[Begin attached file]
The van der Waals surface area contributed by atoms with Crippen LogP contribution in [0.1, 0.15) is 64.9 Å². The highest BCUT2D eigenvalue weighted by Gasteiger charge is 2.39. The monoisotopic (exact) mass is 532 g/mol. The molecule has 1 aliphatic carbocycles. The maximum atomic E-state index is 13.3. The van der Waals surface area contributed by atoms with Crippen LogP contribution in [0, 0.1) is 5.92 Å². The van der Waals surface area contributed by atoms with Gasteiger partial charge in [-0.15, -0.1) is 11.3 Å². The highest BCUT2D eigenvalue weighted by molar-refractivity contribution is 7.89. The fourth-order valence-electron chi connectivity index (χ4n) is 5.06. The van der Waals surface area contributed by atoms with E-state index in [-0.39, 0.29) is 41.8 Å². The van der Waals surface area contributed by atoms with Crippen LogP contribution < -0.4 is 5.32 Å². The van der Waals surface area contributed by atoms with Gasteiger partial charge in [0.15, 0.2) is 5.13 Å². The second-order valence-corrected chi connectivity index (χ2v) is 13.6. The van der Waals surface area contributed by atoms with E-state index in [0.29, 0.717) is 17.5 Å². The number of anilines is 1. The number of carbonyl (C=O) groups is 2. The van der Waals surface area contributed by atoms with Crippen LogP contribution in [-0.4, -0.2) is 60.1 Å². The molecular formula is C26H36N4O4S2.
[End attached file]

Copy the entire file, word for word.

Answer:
The van der Waals surface area contributed by atoms with Crippen LogP contribution in [0.1, 0.15) is 64.9 Å². The highest BCUT2D eigenvalue weighted by Gasteiger charge is 2.39. The monoisotopic (exact) mass is 532 g/mol. The molecule has 1 aliphatic carbocycles. The maximum atomic E-state index is 13.3. The van der Waals surface area contributed by atoms with Crippen LogP contribution in [0, 0.1) is 5.92 Å². The van der Waals surface area contributed by atoms with Gasteiger partial charge in [-0.15, -0.1) is 11.3 Å². The highest BCUT2D eigenvalue weighted by molar-refractivity contribution is 7.89. The fourth-order valence-electron chi connectivity index (χ4n) is 5.06. The van der Waals surface area contributed by atoms with E-state index in [-0.39, 0.29) is 41.8 Å². The van der Waals surface area contributed by atoms with Crippen LogP contribution < -0.4 is 5.32 Å². The van der Waals surface area contributed by atoms with Gasteiger partial charge in [0.15, 0.2) is 5.13 Å². The second-order valence-corrected chi connectivity index (χ2v) is 13.6. The van der Waals surface area contributed by atoms with E-state index in [0.29, 0.717) is 17.5 Å². The number of anilines is 1. The number of carbonyl (C=O) groups is 2. The van der Waals surface area contributed by atoms with Crippen LogP contribution in [-0.4, -0.2) is 60.1 Å². The molecular formula is C26H36N4O4S2.